In a 2016 address to Catholics, Alpha advocate Bp. Michael Byrnes told his audience, "We haven't heard much about Mary, we haven't heard much about the saints, we haven't heard anything really about the sacraments, except for maybe baptism ... we haven't heard anything about the Magisterium, about bishops."
"So why haven't we heard about this?" Byrnes asked, rhetorically. "Because it's Alpha."
Still, Byrnes supports the Protestant-inspired course.
The bishop applauded the Faith for containing "so much richness" but likened it to "a firehose," suggesting that the fullness of Catholic truth is too much for uncatechized Catholics or the unchurched to swallow.
Painting Alpha as "a cup of water," he insinuated the program is a superior means of reaching seekers.
"What Alpha is really for is to reach the people who are furthest away from Jesus," Byrnes said, and "that's ultimately what Alpha is. ... And it's a marvelous tool in that respect. ... It's almost like pre-evangelizing in a certain sense."
To support his contention, Byrnes lifted a quote from Pope Francis' 2013 apostolic exhortation Evangelii Gaudium (The Joy of the Gospel): "When we adopt a pastoral goal and a missionary style which would actually reach everyone without exception or exclusion," Francis advised, "the message has to concentrate on the essentials, on what is most beautiful, most grand, most appealing and at the same time most necessary."
"The message is simplified while losing none of its depth and truth, and thus becomes all the more forceful and convincing," the pontiff added.
"This," Byrnes asserted, "really reflects the genius of something like Alpha ... We're giving really just the essentials, and it's not Protestant essentials, it's not even Orthodox essentials, it's not Catholic essentials — it's the essentials of being a Christian."
In other words, Catholic essentials are not "the essentials of being a Christian."
The Magisterial teaching authority of the Church is not essential. The Sacraments — "except for maybe baptism" — are not essential. The Eucharist — the source and summit of the Faith — is not essential.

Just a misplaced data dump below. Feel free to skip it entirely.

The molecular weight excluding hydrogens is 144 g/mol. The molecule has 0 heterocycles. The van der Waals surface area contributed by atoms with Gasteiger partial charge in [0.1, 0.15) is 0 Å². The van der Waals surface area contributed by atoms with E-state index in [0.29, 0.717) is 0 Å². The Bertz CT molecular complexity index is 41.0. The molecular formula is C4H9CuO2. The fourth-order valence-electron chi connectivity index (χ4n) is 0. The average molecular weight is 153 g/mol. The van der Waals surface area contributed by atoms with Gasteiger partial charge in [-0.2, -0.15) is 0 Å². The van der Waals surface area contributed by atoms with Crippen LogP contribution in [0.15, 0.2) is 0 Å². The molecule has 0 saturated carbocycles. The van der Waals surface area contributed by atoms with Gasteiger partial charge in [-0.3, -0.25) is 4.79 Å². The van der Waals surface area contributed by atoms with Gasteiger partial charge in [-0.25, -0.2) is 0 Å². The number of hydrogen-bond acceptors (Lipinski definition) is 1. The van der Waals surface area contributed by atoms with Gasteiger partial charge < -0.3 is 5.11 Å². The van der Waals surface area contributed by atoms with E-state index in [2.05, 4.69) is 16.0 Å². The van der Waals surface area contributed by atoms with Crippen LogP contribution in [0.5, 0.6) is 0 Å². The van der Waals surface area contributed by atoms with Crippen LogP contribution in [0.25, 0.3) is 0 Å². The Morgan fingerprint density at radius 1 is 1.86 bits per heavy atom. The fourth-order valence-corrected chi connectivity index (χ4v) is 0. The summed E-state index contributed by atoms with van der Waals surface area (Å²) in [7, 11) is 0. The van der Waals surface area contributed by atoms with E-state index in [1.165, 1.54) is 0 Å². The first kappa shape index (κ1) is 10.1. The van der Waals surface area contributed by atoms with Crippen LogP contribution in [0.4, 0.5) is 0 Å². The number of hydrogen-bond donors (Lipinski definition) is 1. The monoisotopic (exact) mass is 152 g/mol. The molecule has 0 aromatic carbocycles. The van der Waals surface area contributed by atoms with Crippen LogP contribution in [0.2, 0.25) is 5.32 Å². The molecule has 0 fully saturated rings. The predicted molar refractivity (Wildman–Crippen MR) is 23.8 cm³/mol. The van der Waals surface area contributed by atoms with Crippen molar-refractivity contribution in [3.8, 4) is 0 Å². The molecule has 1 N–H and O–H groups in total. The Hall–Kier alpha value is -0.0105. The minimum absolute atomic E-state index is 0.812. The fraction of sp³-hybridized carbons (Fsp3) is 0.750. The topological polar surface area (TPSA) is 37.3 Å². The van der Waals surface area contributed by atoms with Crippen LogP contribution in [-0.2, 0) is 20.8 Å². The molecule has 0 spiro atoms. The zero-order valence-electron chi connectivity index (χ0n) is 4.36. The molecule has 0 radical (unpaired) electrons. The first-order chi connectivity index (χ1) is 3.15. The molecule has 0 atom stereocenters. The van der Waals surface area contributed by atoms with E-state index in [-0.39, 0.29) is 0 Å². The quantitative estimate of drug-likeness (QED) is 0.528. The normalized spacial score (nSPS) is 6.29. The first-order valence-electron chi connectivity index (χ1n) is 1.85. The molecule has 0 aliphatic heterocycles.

This is protestantism. It is why Cdl. Raymond Burke has thoroughly condemned the Alpha program.
As international director of the Marian Catechist Apostolate, in December 2015 Burke was asked to review Alpha's suitability for Catholics.
Burke concluded his investigation with a stark warning: "Having studied the program, both from the perspective of doctrine and methodology, I must make it clear that the program may not be used, in any form, in the Marian Catechist Apostolate and that Marian Catechists are not to become involved with it."
"While, like so many similar programs Alpha may seem to offer a more attractive and effective form of evangelization and catechesis," he added, "it does not have the doctrinal and methodological foundations required for the teaching of the Catholic faith."
And yet, Alpha is used as a primary catechetical tool in diocese after diocese — in thousands of Catholic parishes — across the United States and in dozens of countries around the world.
In his 2001 apostolic letter Novo Millennio Ineunte (At the Beginning of the New Millennium), Pope St. John Paul II warned against taking up theological novelties to reach the uncatechized and unchurched:
It is not, therefore, a matter of inventing a "new program." The program already exists: it is the plan found in the Gospel and in the living Tradition, it is the same as ever. Ultimately, it has its center in Christ Himself who is to be known, loved and imitated so that in Him we may live the life of the Trinity and with Him transform history until its fulfilment in the heavenly Jerusalem. This is a program which does not change with shifts of times and cultures ... This program for all times is our program for the Third Millennium.
Likewise, in his 1975 apostolic exhortation Evangelii Nuntiandi (Evangelization in the Modern World), Bl. Pope Paul VI wrote, "[T]he Church evangelizes when she seeks to convert, solely through the divine power of the message she proclaims."
The pontiff reiterated the Catholic Church is tasked with the commission to evangelize and that evangelization is ineffective apart from her, "This mandate is not accomplished without her and still less against her."
He sorrowfully recalls those "well-intentioned" but "certainly misguided" people who are "continually claiming to love Christ but without the Church, to listen to Christ but not the Church, to belong to Christ but outside the Church. The absurdity of this dichotomy is clearly evident in this phrase of the Gospel: 'Anyone who rejects you rejects me.'"
Almost in anticipation of novelties like Alpha, Paul VI also warned:
In the Church's evangelizing activity there are of course certain elements and aspects to be specially insisted on. ... Any partial and fragmentary definition which attempts to render the reality of evangelization in all its richness, complexity and dynamism does so only at the risk of impoverishing it and even of distorting it. It is impossible to grasp the concept of evangelization unless one tries to keep in view all its essential elements.
Alpha is blind to these "essential elements" or stated another way the "Catholic essentials" — essentials like the Magisterium, the sacraments, and above all, the Holy Eucharist, the source and summit of the Faith.